(Extra)ordinary

Trying to write down curiosities

The ordinary made extraordinary.

This project uses Twitter to explore what is interesting and extraordinary about ordinary things. Each tweet is somehow related to an ordinary thing (included as a hashtag). My hope is that these tweets, in some small way, keep you feeling interested and excited about the world we live in.

Stay Curious.

Table of Contents

Longer Posts

001 Birth

exponential growth

When a human comes into the world, it lets everyone know it’s here. A newborn takes its first breath of air and quickly turns that air into squeals. There is auditory confirmation of this new life transitioning from two very different environments. In the environment it begins its life in, the fetus breathes liquid rather than air in the form of amniotic fluid. During labor, the lungs expel the fluid by some remarkable mechanisms. Studies suggest that the hormone epinephrine mediates the absorption of the liquid in the lungs, allowing for the lungs to transition to inhaling and exhaling air. It is truly an amazing transformation. A miracle of childbirth.

And this miraculous transition is happening all the time. On the global scale, the birthrate is about 4.3 births every second. So every second, about four humans make this transition from fluid to air. It works out to about 255 births per minute. For something to relate to, the opening baseline rhythm to the song In Motion is about 255 BPM:

Birth, Birth, Birth, Birth, Birth, Birth, Birth, Birth, Birth, Birth, Birth, Birth, Birth, Birth, Birth, Birth…

Beats per Minute or Births per Minute. Your choice.

Then there is the amount of time it takes to make all of those babies. For every note in that song opening, a mother has finished spending about 9 months building this new person. That is an astonishing amount of effort. And people take notice. The whole community around you welcomes this new life. It is a celebration. When a human comes into the world, it lets everyone know it’s here.

But what about blogs? What does a blog do when it comes into the world?

When a blog comes into the world, it doesn’t make a sound. It’s like a modern twist on the old philosophical thought experiment about the tree falling in the forest.

A blog’s birth is silent.

It also seems far less miraculous. In terms of work, with sites like Wordpress, anyone can have a simple blog in minutes. Minutes! Even starting from scratch, this site only took a day or two to make. There is much less effort involved, but there are still a lot of them. There are about 172,800 blogs created every day. That’s 120 blogs per minute (BPM is such a flexible acronym). The blog birthrate is more akin to the baseline rhythm of Ke$ha’s We R Who We R:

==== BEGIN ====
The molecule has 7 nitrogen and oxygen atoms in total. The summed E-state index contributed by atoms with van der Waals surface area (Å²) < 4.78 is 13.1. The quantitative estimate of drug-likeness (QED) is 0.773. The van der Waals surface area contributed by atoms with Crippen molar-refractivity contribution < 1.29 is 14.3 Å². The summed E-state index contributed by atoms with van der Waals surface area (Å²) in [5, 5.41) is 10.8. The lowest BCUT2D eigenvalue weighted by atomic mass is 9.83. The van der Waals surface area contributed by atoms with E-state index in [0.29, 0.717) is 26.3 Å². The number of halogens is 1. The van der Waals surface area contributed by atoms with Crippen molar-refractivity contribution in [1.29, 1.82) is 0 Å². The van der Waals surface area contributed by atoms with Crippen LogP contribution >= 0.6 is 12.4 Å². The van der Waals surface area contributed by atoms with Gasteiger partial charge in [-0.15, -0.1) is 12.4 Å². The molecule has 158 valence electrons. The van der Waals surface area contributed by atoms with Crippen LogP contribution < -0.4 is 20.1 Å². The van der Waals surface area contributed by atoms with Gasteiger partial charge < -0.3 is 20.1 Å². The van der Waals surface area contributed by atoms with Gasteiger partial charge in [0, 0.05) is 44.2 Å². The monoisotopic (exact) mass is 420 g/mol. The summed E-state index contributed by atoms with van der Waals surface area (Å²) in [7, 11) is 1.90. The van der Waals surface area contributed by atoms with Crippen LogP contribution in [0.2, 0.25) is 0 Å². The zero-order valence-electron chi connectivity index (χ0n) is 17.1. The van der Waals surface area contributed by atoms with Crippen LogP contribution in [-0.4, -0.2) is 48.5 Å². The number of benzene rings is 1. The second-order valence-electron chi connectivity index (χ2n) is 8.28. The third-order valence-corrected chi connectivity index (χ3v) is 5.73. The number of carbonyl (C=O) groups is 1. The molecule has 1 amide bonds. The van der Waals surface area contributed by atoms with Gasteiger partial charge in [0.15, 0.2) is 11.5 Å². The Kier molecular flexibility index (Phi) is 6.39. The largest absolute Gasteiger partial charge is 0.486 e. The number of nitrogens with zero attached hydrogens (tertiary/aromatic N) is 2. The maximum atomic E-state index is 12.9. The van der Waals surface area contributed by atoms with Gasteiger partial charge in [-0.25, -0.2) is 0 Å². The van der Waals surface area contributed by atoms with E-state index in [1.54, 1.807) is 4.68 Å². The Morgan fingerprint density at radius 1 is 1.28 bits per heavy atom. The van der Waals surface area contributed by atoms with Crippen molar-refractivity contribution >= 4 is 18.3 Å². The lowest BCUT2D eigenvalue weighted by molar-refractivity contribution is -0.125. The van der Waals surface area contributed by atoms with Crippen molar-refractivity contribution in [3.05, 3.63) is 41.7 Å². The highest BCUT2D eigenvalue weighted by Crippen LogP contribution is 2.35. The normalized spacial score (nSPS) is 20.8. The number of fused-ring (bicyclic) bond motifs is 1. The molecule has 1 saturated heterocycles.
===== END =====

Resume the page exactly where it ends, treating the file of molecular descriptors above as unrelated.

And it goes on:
BOOM, CHUCK, BOOM, CHUCK, BIRTH, CHECK, BOOM, CHUCK…

Hittin’ on dudes…hard.

And finally, people don’t notice new blogs. Yes, there are a bunch made every day, but very few will gain a sizable audience. It takes a lot of work to generate content that people will want to read and share with others. And this blog is no exception. But the amazing thing is, to modify one of my favorite movie quotes:

“Not everyone can become a great blogger, but a great blogger can come from anywhere.” - Anton Ego (reviewing a french rat’s blog)

I hope you enjoyed the first in what I hope to be many posts. I hope you thought it was interesting or entertaining or engaging or maybe even all of the above. Most importantly, I hope you found it bloggable.

Thanks for being a part of this blog’s audience, and I hope you come back again soon…

…hungry for more.

002 Photo Famine

photo generation

Facebook is big. The site has about 1.44 billion monthly active users. Before we go any further, let’s get some sense of scale. Oftentimes I will gloss over numbers like these without fully comprehending the sheer hugeness of their size. So I will repeat to emphasize: 1.44 billion users. With a B.

As a comparison, there are currently about 7.3 billion humans in the world. So, the active monthly user population of Facebook is equivalent to about a fifth of the global population.

To put it another way, if you treat the total surface area of the Earth as the global population, the Facebook population would cover a region the size of the following countries combined:

  • Russia
  • Canada
  • China
  • United States
  • Brazil
  • Australia
  • India
  • Argentina
  • Kazakhstan
  • Algeria
  • Democratic Republic of the Congo
  • Greenland (Denmark)
  • Saudi Arabia
  • Mexico
  • Indonesia
  • Sudan
  • Libya
  • Iran
  • Mongolia
  • Peru
  • Chad